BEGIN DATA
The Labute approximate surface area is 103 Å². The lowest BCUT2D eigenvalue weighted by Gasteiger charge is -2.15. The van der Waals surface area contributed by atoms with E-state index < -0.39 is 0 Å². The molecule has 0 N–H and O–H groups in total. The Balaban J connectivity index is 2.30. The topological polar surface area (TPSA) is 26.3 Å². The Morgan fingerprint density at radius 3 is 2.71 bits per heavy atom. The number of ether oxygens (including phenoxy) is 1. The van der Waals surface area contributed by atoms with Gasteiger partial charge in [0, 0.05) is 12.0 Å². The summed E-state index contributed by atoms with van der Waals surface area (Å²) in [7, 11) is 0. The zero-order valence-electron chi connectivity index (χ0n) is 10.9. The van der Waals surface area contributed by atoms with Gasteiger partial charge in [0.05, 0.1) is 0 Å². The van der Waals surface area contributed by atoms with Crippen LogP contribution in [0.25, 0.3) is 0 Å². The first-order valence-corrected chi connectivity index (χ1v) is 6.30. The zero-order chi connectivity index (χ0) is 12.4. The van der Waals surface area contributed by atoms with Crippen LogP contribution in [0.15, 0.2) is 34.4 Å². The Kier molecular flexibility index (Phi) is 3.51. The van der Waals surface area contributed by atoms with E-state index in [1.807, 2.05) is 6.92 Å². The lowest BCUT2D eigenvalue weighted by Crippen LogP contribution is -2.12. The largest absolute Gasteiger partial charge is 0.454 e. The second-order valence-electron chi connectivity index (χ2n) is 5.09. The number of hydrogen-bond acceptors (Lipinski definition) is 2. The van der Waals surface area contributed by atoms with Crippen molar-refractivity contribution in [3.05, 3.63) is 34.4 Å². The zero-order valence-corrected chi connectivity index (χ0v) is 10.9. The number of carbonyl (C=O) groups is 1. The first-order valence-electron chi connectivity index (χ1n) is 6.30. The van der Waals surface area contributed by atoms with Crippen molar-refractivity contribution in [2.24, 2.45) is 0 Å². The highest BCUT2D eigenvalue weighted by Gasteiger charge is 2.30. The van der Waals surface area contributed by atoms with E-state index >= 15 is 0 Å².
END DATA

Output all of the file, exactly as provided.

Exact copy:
The Labute approximate surface area is 103 Å². The lowest BCUT2D eigenvalue weighted by Gasteiger charge is -2.15. The van der Waals surface area contributed by atoms with E-state index < -0.39 is 0 Å². The molecule has 0 N–H and O–H groups in total. The Balaban J connectivity index is 2.30. The topological polar surface area (TPSA) is 26.3 Å². The Morgan fingerprint density at radius 3 is 2.71 bits per heavy atom. The number of ether oxygens (including phenoxy) is 1. The van der Waals surface area contributed by atoms with Gasteiger partial charge in [0, 0.05) is 12.0 Å². The summed E-state index contributed by atoms with van der Waals surface area (Å²) in [7, 11) is 0. The zero-order valence-electron chi connectivity index (χ0n) is 10.9. The van der Waals surface area contributed by atoms with Gasteiger partial charge in [0.05, 0.1) is 0 Å². The van der Waals surface area contributed by atoms with Crippen LogP contribution in [0.25, 0.3) is 0 Å². The first-order valence-corrected chi connectivity index (χ1v) is 6.30. The zero-order chi connectivity index (χ0) is 12.4. The van der Waals surface area contributed by atoms with Crippen LogP contribution in [0.15, 0.2) is 34.4 Å². The Kier molecular flexibility index (Phi) is 3.51. The van der Waals surface area contributed by atoms with E-state index in [1.807, 2.05) is 6.92 Å². The lowest BCUT2D eigenvalue weighted by Crippen LogP contribution is -2.12. The largest absolute Gasteiger partial charge is 0.454 e. The second-order valence-electron chi connectivity index (χ2n) is 5.09. The number of hydrogen-bond acceptors (Lipinski definition) is 2. The van der Waals surface area contributed by atoms with Crippen molar-refractivity contribution in [3.05, 3.63) is 34.4 Å². The zero-order valence-corrected chi connectivity index (χ0v) is 10.9. The number of carbonyl (C=O) groups is 1. The first-order valence-electron chi connectivity index (χ1n) is 6.30. The van der Waals surface area contributed by atoms with Crippen molar-refractivity contribution in [2.24, 2.45) is 0 Å². The highest BCUT2D eigenvalue weighted by Gasteiger charge is 2.30. The van der Waals surface area contributed by atoms with E-state index >= 15 is 0 Å².